keywords = "desistance, intimate partner violence, protective factors, risk factors, typologies",
    author = "Kate Walker and Erica Bowen and Brown, {Sarah J.}",
    note = "The full text of this item is not available from the repository.",
    year = "2013",
    doi = "10.1016/j.avb.2012.11.019",
    language = "English",
    volume = "18",
    pages = "271--280",
    journal = "Aggression and Violent Behavior",
    issn = "1359-1789",
    publisher = "Elsevier Masson",
    number = "2",

    }

    TY - JOUR

    T1 - Desistance from intimate partner violence: A critical review

    AU - Walker, Kate

    AU - Bowen, Erica

    AU - Brown, Sarah J.

    N1 - The full text of this item is not available from the repository.

    PY - 2013

    Y1 - 2013

    N2 - Evidence suggests that a significant proportion of men who have been violent towards their partners desist from such violent behaviors; yet, research examining desistance from intimate partner violence (IPV) is limited. This omission is surprising given that an understanding of desistance processes is required to inform evidence-based IPV interventions. In this critical review of the empirical literature, eligible studies included 15 publications, identified through electronic databases and hand searches of bibliographies that directly investigated the cessation of physical violence against an intimate partner, by heterosexual men. No single theory was identified that explains desistance from IPV. However, empirical studies reveal that the severity and frequency of violence is associated with desistance, with those using moderate levels of violence being more likely to desist than those who engage in severe violence. Typology research suggests differences in individual characteristics (e.g., low psychopathology and impulsivity) can distinguish desisters from persisters. In addition, the nature of the dyad within which the violence occurs is also influential in desistance processes. It is concluded that much more research is needed to inform practice and in particular to examine the role of protective factors in mitigating risk and enabling individuals to desist from IPV.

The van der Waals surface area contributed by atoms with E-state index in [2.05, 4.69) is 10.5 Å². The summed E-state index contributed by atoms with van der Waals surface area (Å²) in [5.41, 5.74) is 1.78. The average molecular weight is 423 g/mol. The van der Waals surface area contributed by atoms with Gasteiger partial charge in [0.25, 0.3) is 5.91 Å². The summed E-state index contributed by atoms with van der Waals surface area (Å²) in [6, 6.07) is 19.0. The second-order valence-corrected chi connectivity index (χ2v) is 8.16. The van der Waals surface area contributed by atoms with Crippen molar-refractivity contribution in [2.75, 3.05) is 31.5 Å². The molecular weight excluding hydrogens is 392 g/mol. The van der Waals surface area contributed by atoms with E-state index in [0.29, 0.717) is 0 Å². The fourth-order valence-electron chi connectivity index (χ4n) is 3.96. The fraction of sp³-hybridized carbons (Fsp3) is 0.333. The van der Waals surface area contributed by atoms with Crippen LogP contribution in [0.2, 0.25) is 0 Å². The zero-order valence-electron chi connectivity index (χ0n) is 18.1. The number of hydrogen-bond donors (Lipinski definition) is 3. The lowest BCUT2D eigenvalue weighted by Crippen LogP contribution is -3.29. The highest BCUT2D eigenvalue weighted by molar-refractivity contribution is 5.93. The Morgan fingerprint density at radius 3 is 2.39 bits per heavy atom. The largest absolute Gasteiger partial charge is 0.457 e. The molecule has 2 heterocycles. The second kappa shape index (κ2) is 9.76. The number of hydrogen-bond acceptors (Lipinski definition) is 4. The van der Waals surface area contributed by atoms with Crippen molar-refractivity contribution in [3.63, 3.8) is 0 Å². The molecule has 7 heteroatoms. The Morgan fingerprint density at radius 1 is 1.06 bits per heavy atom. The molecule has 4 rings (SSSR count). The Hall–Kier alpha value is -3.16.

AB - Evidence suggests that a significant proportion of men who have been violent towards their partners desist from such violent behaviors; yet, research examining desistance from intimate partner violence (IPV) is limited. This omission is surprising given that an understanding of desistance processes is required to inform evidence-based IPV interventions. In this critical review of the empirical literature, eligible studies included 15 publications, identified through electronic databases and hand searches of bibliographies that directly investigated the cessation of physical violence against an intimate partner, by heterosexual men. No single theory was identified that explains desistance from IPV. However, empirical studies reveal that the severity and frequency of violence is associated with desistance, with those using moderate levels of violence being more likely to desist than those who engage in severe violence. Typology research suggests differences in individual characteristics (e.g., low psychopathology and impulsivity) can distinguish desisters from persisters. In addition, the nature of the dyad within which the violence occurs is also influential in desistance processes. It is concluded that much more research is needed to inform practice and in particular to examine the role of protective factors in mitigating risk and enabling individuals to desist from IPV.

    KW - desistance

    KW - intimate partner violence

    KW - protective factors

    KW - risk factors

    KW - typologies

    U2 - 10.1016/j.avb.2012.11.019

    DO - 10.1016/j.avb.2012.11.019

    M3 - Article

    VL - 18

    SP - 271

    EP - 280

    JO - Aggression and Violent Behavior

    T2 - Aggression and Violent Behavior

    JF - Aggression and Violent Behavior

    SN - 1359-1789

    IS - 2

    ER -